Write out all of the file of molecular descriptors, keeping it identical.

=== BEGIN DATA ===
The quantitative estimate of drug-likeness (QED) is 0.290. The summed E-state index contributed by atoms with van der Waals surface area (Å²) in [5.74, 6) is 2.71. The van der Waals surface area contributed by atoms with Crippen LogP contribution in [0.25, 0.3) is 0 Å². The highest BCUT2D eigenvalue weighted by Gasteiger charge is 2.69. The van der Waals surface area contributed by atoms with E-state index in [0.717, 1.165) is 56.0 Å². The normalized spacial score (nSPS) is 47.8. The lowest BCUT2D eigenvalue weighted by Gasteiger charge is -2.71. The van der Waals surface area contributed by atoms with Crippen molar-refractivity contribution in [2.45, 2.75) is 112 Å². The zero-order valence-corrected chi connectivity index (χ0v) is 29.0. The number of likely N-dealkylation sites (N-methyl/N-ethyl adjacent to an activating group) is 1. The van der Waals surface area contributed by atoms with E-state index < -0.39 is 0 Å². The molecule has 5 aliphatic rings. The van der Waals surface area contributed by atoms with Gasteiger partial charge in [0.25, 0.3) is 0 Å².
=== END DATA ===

The quantitative estimate of drug-likeness (QED) is 0.290. The summed E-state index contributed by atoms with van der Waals surface area (Å²) in [5.74, 6) is 2.71. The van der Waals surface area contributed by atoms with Crippen LogP contribution in [0.25, 0.3) is 0 Å². The highest BCUT2D eigenvalue weighted by Gasteiger charge is 2.69. The van der Waals surface area contributed by atoms with E-state index in [0.717, 1.165) is 56.0 Å². The normalized spacial score (nSPS) is 47.8. The lowest BCUT2D eigenvalue weighted by Gasteiger charge is -2.71. The van der Waals surface area contributed by atoms with Crippen molar-refractivity contribution in [2.45, 2.75) is 112 Å². The zero-order valence-corrected chi connectivity index (χ0v) is 29.0. The number of likely N-dealkylation sites (N-methyl/N-ethyl adjacent to an activating group) is 1. The van der Waals surface area contributed by atoms with E-state index < -0.39 is 0 Å². The molecule has 5 aliphatic rings. The van der Waals surface area contributed by atoms with Gasteiger partial charge in [0.25, 0.3) is 0 Å².